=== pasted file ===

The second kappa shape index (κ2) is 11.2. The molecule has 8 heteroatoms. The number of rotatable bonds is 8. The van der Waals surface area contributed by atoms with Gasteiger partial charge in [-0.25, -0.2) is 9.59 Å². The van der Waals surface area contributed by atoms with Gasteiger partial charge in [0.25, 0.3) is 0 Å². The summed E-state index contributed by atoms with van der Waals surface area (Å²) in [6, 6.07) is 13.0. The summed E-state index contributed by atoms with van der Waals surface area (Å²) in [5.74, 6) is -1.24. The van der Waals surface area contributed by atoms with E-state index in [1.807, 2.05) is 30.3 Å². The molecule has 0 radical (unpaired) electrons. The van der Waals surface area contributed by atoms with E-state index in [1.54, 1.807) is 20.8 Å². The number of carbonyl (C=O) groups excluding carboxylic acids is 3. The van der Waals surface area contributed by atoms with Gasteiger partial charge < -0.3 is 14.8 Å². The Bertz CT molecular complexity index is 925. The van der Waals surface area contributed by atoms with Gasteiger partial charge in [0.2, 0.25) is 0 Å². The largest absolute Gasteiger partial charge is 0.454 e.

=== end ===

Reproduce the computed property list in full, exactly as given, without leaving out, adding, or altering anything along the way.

The second kappa shape index (κ2) is 11.2. The molecule has 8 heteroatoms. The number of rotatable bonds is 8. The van der Waals surface area contributed by atoms with Gasteiger partial charge in [-0.25, -0.2) is 9.59 Å². The van der Waals surface area contributed by atoms with Gasteiger partial charge in [0.25, 0.3) is 0 Å². The summed E-state index contributed by atoms with van der Waals surface area (Å²) in [6, 6.07) is 13.0. The summed E-state index contributed by atoms with van der Waals surface area (Å²) in [5.74, 6) is -1.24. The van der Waals surface area contributed by atoms with E-state index in [1.807, 2.05) is 30.3 Å². The molecule has 0 radical (unpaired) electrons. The van der Waals surface area contributed by atoms with E-state index in [1.54, 1.807) is 20.8 Å². The number of carbonyl (C=O) groups excluding carboxylic acids is 3. The van der Waals surface area contributed by atoms with Gasteiger partial charge < -0.3 is 14.8 Å². The Bertz CT molecular complexity index is 925. The van der Waals surface area contributed by atoms with Gasteiger partial charge in [0.2, 0.25) is 0 Å². The largest absolute Gasteiger partial charge is 0.454 e.